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Stephen

Silver

 

 

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December 31, 2007

Twenty Predictions For 2008

 

2007: It was a crazy year though isn't every year? The presidential race is just as unsettled now as it was earlier this year. The media continued to concentrate much more on the latest travails of Paris, Britney and Anna Nicole than anything actually important in the world, while way too many athletes got in trouble with the law and with steroids, and way, way too many athletes suffered premature deaths.

 

As I predicted last year that Hillary Clinton wouldn't run for president, that Newt Gingrich would, that the Saints would win the Super Bowl and that Scooter Libby would be acquitted, perhaps I'm not the greatest authority. But regardless, here I venture some predictions as to what to expect in 2008:

 

- Despite a battle with Barack Obama that extends well into the spring, Hillary Clinton will win the Democratic presidential nomination, and select Bill Richardson as her running mate. Obama, though, will once again outshine the Democratic nominee with his convention speech.

 

- After Rudy Giuliani implodes in the early primaries and Mike Huckabee peaks way too early, the Republican race gets down to Mitt Romney and John McCain, with McCain once again meeting his waterloo in South Carolina. Upon winning the nomination, Romney picks Arizona Sen. Jon Kyl as his running mate.

 

- Romney's general election campaign sputters like no other GOP nominee in 30 years, and he loses the presidency to Clinton in an electoral landslide.

 

- Despite numerous attempts from Naderites, Ron Paul-ites, the "Unity '08" ticket and a James Dobson-led Christian protest, no viable third-party candidate emerges to affect the '08 race in any significant matter.

 

- The Democrats' majority in the Senate widens, thanks to multiple Republican retirements, but their majority in the House stays about the same. Al Franken loses the Democratic Senate nomination in Minnesota to Mike Ciresi, but Ciresi narrowly loses in November to incumbent Norm Coleman.

 

- Iraq will remain a stalemate, with small progress made in reversing sectarian violence, but no political solutions on the horizon whatsoever. U.S. troops remain in a holding pattern as well, with President Bush refusing to withdraw troops, but the Democrats not pushing especially hard for a pull-out either.

 

- As Bush's time in office dwindles, more and more heretofore unreported revelations of wrongdoing emerge from his administration. However, as soon as the election ends in November, a widespread Bush legacy rehabilitation effort begins throughout every organ of the conservative movement.

 

- The news media continues to struggle, with layoffs taking place at various major newspapers, although toward the end of the year the papers discover a significant revenue stream not previously thought of.

 

- Bill O'Reilly retires from Fox News, while Katie Couric steps down from the CBS Evening News anchor desk. But even after that, Fox stays #1 in cable news, while CBS stays #3 in nightly news.

 

- Another prominent Republican lawmaker is outed as gay but no one who had ever been named as such ever before, even by the unscrupulous of gossip bloggers.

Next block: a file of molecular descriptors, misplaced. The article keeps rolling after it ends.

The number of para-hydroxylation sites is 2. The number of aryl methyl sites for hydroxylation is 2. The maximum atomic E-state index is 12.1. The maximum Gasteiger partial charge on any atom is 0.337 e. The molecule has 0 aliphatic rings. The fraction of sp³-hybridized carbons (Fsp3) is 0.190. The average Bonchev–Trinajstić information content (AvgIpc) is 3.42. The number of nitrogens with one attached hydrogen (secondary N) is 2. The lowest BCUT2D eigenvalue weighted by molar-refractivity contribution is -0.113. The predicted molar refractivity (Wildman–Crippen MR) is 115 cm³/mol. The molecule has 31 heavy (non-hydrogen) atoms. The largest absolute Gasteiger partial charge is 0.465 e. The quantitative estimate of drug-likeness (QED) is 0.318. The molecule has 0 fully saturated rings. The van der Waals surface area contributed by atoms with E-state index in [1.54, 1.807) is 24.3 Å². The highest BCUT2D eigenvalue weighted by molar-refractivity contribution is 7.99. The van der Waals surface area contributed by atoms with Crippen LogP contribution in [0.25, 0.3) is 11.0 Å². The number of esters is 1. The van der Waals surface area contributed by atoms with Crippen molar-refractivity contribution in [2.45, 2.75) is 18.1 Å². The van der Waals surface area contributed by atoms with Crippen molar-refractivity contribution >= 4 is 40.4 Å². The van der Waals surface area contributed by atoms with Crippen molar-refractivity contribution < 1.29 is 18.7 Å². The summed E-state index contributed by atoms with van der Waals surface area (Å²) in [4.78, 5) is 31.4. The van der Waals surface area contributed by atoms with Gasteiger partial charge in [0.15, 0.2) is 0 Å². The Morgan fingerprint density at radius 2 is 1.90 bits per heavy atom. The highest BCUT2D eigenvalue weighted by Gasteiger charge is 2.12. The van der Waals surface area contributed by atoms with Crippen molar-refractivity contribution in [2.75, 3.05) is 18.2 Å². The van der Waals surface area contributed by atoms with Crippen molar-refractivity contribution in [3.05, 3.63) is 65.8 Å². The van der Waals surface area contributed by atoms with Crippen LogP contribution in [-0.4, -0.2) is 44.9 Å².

- As 2008 ends, construction still will not have begun on the rebuilding of the I-35 Bridge in Minneapolis, much to the consternation of Gov. Tim Pawlenty, as the GOP convention gets underway.

 

- The Kadima government in Israel finally falls, with the Labor Party, and Ehud Barak, returning to power in new elections. Peace, as usual, remains elusive.

 

- The Writers Guild of America strike continues well into the spring, before a settlement is reached that grants the writers a fraction of their demands. The Directors' Guild dispute is settled before ever reaching a strike.

 

- "No Country For Old Men" wins the Oscar for Best Picture, although the Coen brothers lose the Best Director statue to Sidney Lumet, for "Before the Devil Knows You're Dead." Daniel Day-Lewis ("There Will Be Blood") and Ellen Page ("Juno") win in the acting categories.

 

- The biggest box-office hit of 2008 is "Indiana Jones and the Kingdom of the Crystal Skull," followed closely by "Speed Racer" and "The Dark Knight."

 

- The New England Patriots complete their undefeated season by winning the Super Bowl, although at least one controversial call at a crucial moment in an AFC playoff game puts the title's legitimacy in further question.

 

- Barry Bonds's indictment prevents his return to Major League Baseball, although 2008 will end without his case yet reaching trial.

 

- Despite months of protestations from management, Donovan McNabb demands a trade from the Philadelphia Eagles, who agree to send the quarterback to the Minnesota Vikings in exchange for first and fourth-round draft choices. In the first year, at least, the trade works out considerably better for Minnesota than for Philadelphia.

 

- The hot technology product for 2008: Organic light-emitting diode (OLED) flat-screen TVs, which gain traction as a "green" alternative to LCD and plasma TVs. In mobile technology, iPhone copycats become ubiquitous.

 

- And two from the following list do not survive 2008: Fidel Castro, Ariel Sharon, Pervez Musharraf, Britney Spears, Lindsay Lohan, Amy Winehouse.

 

2007 North Star Writers Group. May not be republished without permission.

 

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